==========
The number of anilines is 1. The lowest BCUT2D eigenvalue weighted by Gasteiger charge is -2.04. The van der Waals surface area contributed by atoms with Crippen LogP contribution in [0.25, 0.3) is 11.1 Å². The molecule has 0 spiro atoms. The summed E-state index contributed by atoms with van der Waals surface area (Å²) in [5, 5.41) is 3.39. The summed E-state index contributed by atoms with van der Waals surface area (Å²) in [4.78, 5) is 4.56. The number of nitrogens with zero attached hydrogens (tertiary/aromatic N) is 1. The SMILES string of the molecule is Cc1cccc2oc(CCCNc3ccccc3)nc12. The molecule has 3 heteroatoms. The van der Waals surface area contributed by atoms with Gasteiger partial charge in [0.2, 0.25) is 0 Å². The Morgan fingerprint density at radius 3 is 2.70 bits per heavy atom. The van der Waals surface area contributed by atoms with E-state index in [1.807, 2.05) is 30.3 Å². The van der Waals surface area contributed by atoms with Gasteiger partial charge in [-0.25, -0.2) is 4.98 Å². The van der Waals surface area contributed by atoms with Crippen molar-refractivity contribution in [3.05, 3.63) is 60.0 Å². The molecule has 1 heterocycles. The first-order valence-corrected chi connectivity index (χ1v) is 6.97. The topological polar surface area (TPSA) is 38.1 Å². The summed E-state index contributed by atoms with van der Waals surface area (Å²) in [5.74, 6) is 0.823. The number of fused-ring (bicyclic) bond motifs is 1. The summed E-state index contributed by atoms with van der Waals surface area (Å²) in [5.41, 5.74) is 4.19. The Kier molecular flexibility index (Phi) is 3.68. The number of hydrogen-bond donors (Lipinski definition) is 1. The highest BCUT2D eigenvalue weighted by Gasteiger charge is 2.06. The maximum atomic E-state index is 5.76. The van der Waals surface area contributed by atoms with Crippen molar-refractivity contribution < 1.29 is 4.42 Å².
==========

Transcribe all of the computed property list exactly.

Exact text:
The number of anilines is 1. The lowest BCUT2D eigenvalue weighted by Gasteiger charge is -2.04. The van der Waals surface area contributed by atoms with Crippen LogP contribution in [0.25, 0.3) is 11.1 Å². The molecule has 0 spiro atoms. The summed E-state index contributed by atoms with van der Waals surface area (Å²) in [5, 5.41) is 3.39. The summed E-state index contributed by atoms with van der Waals surface area (Å²) in [4.78, 5) is 4.56. The number of nitrogens with zero attached hydrogens (tertiary/aromatic N) is 1. The SMILES string of the molecule is Cc1cccc2oc(CCCNc3ccccc3)nc12. The molecule has 3 heteroatoms. The van der Waals surface area contributed by atoms with Gasteiger partial charge in [0.2, 0.25) is 0 Å². The Morgan fingerprint density at radius 3 is 2.70 bits per heavy atom. The van der Waals surface area contributed by atoms with E-state index in [1.807, 2.05) is 30.3 Å². The van der Waals surface area contributed by atoms with Gasteiger partial charge in [-0.25, -0.2) is 4.98 Å². The van der Waals surface area contributed by atoms with Crippen molar-refractivity contribution in [3.05, 3.63) is 60.0 Å². The molecule has 1 heterocycles. The first-order valence-corrected chi connectivity index (χ1v) is 6.97. The topological polar surface area (TPSA) is 38.1 Å². The summed E-state index contributed by atoms with van der Waals surface area (Å²) in [5.74, 6) is 0.823. The number of fused-ring (bicyclic) bond motifs is 1. The summed E-state index contributed by atoms with van der Waals surface area (Å²) in [5.41, 5.74) is 4.19. The Kier molecular flexibility index (Phi) is 3.68. The number of hydrogen-bond donors (Lipinski definition) is 1. The highest BCUT2D eigenvalue weighted by Gasteiger charge is 2.06. The maximum atomic E-state index is 5.76. The van der Waals surface area contributed by atoms with Crippen molar-refractivity contribution < 1.29 is 4.42 Å².